Please note: The Department of State assumes no responsibility or liability for the professional ability or reputation of, or the quality of services provided by, the entities or individuals whose names appear on the following lists. Inclusion on this list is in no way an endorsement by the Department or the U.S. government. Names are listed alphabetically, and the order in which they appear has no other significance. The information on the list is provided directly by the local service providers; the Department is not in a position to vouch for such information.
U.S. embassies and consulates cannot authenticate diplomas or other documents from universities and other schools in the United States or provide notarial services related to such credentials.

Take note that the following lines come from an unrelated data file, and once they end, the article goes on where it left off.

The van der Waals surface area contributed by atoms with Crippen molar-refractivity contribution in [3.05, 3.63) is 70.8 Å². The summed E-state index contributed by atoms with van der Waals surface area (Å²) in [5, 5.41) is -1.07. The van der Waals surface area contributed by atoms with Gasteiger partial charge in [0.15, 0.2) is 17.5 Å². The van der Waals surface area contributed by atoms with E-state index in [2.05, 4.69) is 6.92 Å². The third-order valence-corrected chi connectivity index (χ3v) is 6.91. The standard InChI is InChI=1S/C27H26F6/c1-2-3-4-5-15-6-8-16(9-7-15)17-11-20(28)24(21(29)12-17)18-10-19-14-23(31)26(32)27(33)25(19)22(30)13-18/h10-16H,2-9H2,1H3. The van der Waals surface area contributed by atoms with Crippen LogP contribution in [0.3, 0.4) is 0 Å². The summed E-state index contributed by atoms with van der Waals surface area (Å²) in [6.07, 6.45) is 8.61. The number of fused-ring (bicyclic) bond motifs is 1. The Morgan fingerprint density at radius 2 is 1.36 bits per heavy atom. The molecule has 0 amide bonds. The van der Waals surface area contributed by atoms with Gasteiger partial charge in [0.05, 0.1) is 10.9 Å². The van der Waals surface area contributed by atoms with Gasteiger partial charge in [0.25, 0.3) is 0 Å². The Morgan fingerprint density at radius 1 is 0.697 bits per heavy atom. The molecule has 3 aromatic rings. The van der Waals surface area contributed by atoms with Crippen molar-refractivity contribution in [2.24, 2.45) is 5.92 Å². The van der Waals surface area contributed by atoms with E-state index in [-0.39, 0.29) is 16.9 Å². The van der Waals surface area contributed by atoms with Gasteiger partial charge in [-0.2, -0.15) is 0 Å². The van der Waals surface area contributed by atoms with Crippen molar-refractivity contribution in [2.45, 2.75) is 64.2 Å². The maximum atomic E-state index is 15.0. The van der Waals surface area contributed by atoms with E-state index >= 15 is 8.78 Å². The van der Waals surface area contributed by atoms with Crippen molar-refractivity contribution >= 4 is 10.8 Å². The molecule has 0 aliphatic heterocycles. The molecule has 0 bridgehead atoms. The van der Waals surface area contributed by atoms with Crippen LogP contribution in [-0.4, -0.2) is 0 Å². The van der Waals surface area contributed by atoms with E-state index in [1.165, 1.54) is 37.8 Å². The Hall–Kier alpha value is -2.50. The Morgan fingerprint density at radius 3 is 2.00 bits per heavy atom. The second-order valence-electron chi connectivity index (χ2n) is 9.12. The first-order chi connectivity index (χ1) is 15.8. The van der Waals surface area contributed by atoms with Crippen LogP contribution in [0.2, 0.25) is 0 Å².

Documents used for legal purposes in the U.S. may require notarization by a U.S. consular official.
The individual who needs to sign the document must appear in person at the Consular Section, present proper identification (a valid passport or other official, government-issued photo ID) and pay the appropriate fee. If witnesses are required, you must bring your own. Do not sign the document until requested to do so by the Consular Office. Depending on the nature of the document, the Consular Officer will either “take an acknowledgment” that your signature was done freely and with an understanding of the document’s contents or “administer an oath” whereby you swear or affirm the contents of a document are true.
Note: Consular Officers do not certify that the contents of submitted document are true. The officer only certifies that you have made an oath or affirmation that they are. As a general rule, the Consular Officer only certifies true copies of documents issued by the U.S. Department of State.
There is a $50 fee for each document needing notarization. Fees can be paid in cash, either U.S. dollar, Meticais and most major credit or debit cards.